Featured Talk from the GEM:
Johnson Research and Development (JRD)
Johnson Research and Development (JRD) is a technology incubator company. The core technology underpinning two independent companies successfully spun off by JRD will be discussed: Johnson Energy Storage, Inc., and JTEC Energy, Inc: JTEC Energy is commercializing an entirely new engine invented by Johnson that is more efficient than existing engines. The engine converts heat directly into electricity and has no moving mechanical components and is suitable for both power generation and refrigeration. Johnson Energy Storage (JES) is developing the next two generations of disruptive rechargeable batteries. JES has achieved revolutionary breakthroughs in solid state technology using glass electrolyte separator. An overview of its lithium air battery research will also be presented. The presentation will also include a teaser on energy technologies currently being researched at JRD for future spin offs, particularly ambient water vapor condensation for potable water production and a revolutionary approach to solar energy conversion.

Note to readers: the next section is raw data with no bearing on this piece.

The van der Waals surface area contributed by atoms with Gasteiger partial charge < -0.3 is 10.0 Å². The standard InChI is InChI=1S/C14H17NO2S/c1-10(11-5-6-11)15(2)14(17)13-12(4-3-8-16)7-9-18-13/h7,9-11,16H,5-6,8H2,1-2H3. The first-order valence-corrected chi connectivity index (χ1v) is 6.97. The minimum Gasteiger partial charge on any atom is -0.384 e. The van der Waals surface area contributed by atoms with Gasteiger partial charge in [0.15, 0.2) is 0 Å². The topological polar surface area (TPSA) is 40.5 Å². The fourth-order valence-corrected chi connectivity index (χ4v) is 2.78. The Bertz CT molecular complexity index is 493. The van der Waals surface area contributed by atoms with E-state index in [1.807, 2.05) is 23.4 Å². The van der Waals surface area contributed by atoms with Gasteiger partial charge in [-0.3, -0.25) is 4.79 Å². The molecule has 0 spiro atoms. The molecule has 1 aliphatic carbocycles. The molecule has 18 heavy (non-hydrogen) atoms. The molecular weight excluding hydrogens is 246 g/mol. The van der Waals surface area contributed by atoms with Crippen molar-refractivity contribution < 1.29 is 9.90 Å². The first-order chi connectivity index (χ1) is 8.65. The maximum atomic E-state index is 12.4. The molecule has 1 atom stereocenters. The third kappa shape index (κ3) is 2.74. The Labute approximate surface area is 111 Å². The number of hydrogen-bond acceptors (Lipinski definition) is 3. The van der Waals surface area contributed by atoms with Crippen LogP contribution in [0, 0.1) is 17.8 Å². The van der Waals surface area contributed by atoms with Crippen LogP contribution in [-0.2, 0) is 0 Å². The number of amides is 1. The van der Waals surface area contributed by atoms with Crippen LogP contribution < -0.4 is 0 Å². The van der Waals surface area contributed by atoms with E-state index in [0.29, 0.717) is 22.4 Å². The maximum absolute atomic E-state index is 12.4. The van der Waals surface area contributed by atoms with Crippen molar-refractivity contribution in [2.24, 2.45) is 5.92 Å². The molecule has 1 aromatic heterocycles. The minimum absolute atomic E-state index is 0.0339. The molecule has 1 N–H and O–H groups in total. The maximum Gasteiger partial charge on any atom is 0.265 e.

Lonnie Johnson is president and founder of Johnson Research and Development Co., Inc., a technology development company, and its spin off companies, Excellatron Solid State, LLC; Johnson Electro-Mechanical Systems, LLC; and Johnson Real Estate Investments, LLC. He holds a B.S. degree in Mechanical Engineering, an M.S. degree in Nuclear Engineering, and an honorary Ph.D. in Science from Tuskegee University. In 1979, he left the Air Force to accept a position as Senior Systems Engineer at the NASA’s Jet Propulsion Laboratory in Pasadena, California, where he worked on the Galileo mission to Jupiter. Returning to the Air Force in 1982, he served as an Advanced Space Systems Requirements Officer at Strategic Air Command (SAC) headquarters in Omaha, Nebraska, and as Chief of the Data Management Branch, SAC Test and Evaluation Squadron at Edwards Air Force Base in California. He was awarded the Air Force Achievement Medal and the Air Force Commendation Medal on two different occasions. In 1987, he returned to the Jet Propulsion Laboratory where he worked on the Mars Observer project and was the fault protection engineer during the early stages of the Cassini (Saturn) project. He was responsible for ensuring that single point spacecraft failures would not result in loss of the mission. During his nine-year career with JPL, he received multiple achievement awards from NASA for his work in spacecraft system design.